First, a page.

35mm Shoot-out
Four Minolta 35mm Lenses Compared
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Light Falloff
The images below show the performance of the lenses wide open, with commentary about performance at other apertures.

35mm f/1.8 MD W.Rokkor-X

35mm f/1.8 MD W.Rokkor-X @ f/1.8
The 35mm f/1.8 MD Rokkor-X records some light falloff (as shown above) when wide open, but the image remins useable and the falloff is considered to be acceptable. At f/2.8 a very minor level of light falloff is noticeable on close scrutiny, but would be unnoticed in general photography. At f/4 the lightfalloff is gone completely. This is considered to be an excellent result for a fast lens.

35mm f/2.8 MD W.Rokkor

35mm f/2.8 MD W.Rokkor @ f/2.8
The 35mm f/2.8 MD Rokkor performs excellently, as demonstrated above, with a moderate level of light falloff at f/2.8, which is predominantly gone at f/4 and completely gone at f/5.6. This is another great result for the inexpensive 35mm f/2.8 lens.

35mm f/2.8 Shift CA Rokkor

35mm f/2.8 Shift CA Rokkor @ f/2.8
As one would expect given it's image circle is considerably larger than the 35mm frame, the shift lens records negligible light falloff at f/2.8, and no falloff at f/4.

28-85mm f/3.5-4.5 MD Zoom

28-85mm f/3.5-4.5 MD Zoom @ f/3.5
The 28-85mm f/3.5-4.5 MD performs excellently, with negligible light falloff wide open as can be seen above, and in the image to the right. I must admit that I have been very impressed by the performance of this lens at 35mm.
Lens Distortion

Lens distortion can be defined as an aberration of a lens or lens system whereby a square object is imaged with either concave (pincusion distortion) or convex (barrel distortion) lines. What this means in every-day language is that straight lines that are at the edges of the frame appear curved in lenses with higher levels of distortion.

To test this issue, an image has been taken with a straight line at the bottom of the frame, and then in photoshop a perfectly straight horizontal line has been over-laid on top of the image. The variance from the straight line shows the level of distortion of the lens.

35mm f/1.8 MD W.Rokkor-X
The 35mm f/1.8 MD W.Rokkor-X performs well in terms of distortion, with only a minor variaton from the perfect straight line.
35mm f/2.8 MD W.Rokkor
The f/2.8 lens performs almost as well as the f/1.8, with only very minor barrel distortion.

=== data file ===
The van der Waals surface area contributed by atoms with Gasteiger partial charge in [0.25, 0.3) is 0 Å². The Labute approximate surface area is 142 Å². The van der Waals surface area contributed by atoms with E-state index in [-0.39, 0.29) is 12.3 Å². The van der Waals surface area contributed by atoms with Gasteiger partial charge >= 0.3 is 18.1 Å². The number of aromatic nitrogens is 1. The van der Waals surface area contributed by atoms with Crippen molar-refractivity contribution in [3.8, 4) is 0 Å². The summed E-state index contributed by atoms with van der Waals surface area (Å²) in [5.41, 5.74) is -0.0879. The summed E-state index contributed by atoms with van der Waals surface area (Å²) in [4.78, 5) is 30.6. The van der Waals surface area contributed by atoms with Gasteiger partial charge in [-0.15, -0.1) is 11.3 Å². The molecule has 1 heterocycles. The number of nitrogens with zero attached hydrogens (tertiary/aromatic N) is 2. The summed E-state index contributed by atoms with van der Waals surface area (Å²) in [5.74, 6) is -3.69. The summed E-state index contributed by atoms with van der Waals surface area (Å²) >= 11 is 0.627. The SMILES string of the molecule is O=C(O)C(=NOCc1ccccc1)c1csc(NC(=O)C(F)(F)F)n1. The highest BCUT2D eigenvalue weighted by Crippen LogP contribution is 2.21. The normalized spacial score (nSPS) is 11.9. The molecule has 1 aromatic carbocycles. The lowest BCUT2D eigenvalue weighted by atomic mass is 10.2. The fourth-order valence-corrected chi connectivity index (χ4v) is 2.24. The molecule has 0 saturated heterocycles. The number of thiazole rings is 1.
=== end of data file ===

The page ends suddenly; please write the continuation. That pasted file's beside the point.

35mm f/2.8 Shift CA Rokkor
The Shift CA records moderately more distortion than the other two primes, but it is still very minor and effectively unnoticeable in real world applications.
28-85mm f/3.5-4.5 MD Zoom
I expected the 28-85mm f/3.5-4.5 MD Zoom to perform significantly worse than the prime lenses in this distortion test, and while it did record a higher level of distortion the performance of the lens was quite reasonable.

When starting this lens test I certainly had certain expectations with respect to the results. First of all, I expected my 35mm f/1.8 W.Rokkor-X to outperform the much cheaper 35mm f/2.8 W.Rokkor. Secondly, I expected the zoom to live up to my previous experience and lag significantly behind the other three lenses in terms of sharpness.

However, after conducting the tests I have found that both of these preconceptions were incorrect. In fact, in my opinion the two stars of this review are the two lenses I expected to perform worst.

Firstly, the 35mm f/2.8 W.Rokkor has proven itself to be a stellar performer, recording outstanding sharpness, with minimal distortion and good light falloff characteristics. Given that this lens often sells on ebay for under $60, these results demonstrate that this lens represents fantastic value for a photographer seeking professional results on a budget.

Secondly, the 28-85mm f/3.5-4.5 MD Zoom performed head and shoulders above my expectations, and delivered outstanding sharpness and light falloff characteristics. While I do not hesitate to admit that I am a fan of prime lenses, the results of this test have certainly told me that I need to be prepared to consider zooms. Given the convenience of this focal length range, if the 28-85mm f/3.5-4.5 MD Zoom performs similarly at other focal lengths I will without question be making it a regular inclusion in my bag.


28-85mm f/3.5-4.5 MD Zoom, 28mm setting, 2 seconds at f/8. Film: Fuji Superia Reala


One aspect of the performance of these lenses that was not tested was their resistance to flare, and the contrast of the lenses. I expect that with it's more complex optical formula that the 28-85mm will suffer more from these issues than the primes, however through the use of an appropriate hood, this issue can be managed.

I was a little disappointed in the performance of the 35mm f/1.8 MD W.Rokkor-X, as based upon my previous history with this lens I expected it to outperform all-comers. Certainly, I had always found its performance to be outstanding, even with up to 20x30 inch enlargements. It is worth noting, however, that the tests conducted here are fairly rigorous, and if the crops shown in the resolution testing were printed at the same size as they appear on screen, the resulting image would be almost 10 feet wide by 6 feet high. Certainly, the performance of the f/1.8 lens is more than enough for even the largest enlargements regularly made from 35mm negatives, and with the extra speed provided by the f/1.8 maximum aperture, it remains a lens that I would highly recommend to anyone with a Minolta manual focus system.

The 35mm f/2.8 Shift CA Rokkor was a truly amazing lens to use. The shift feature of the lens makes it a natural for architectural and landscape photography, and the excellent performance of the lens at all apertures means that the user can be extremely confident that the images it produces are of professional quality , and capable of significant enlargement. I will naturally be conducting an extensive review on this lens in due course.

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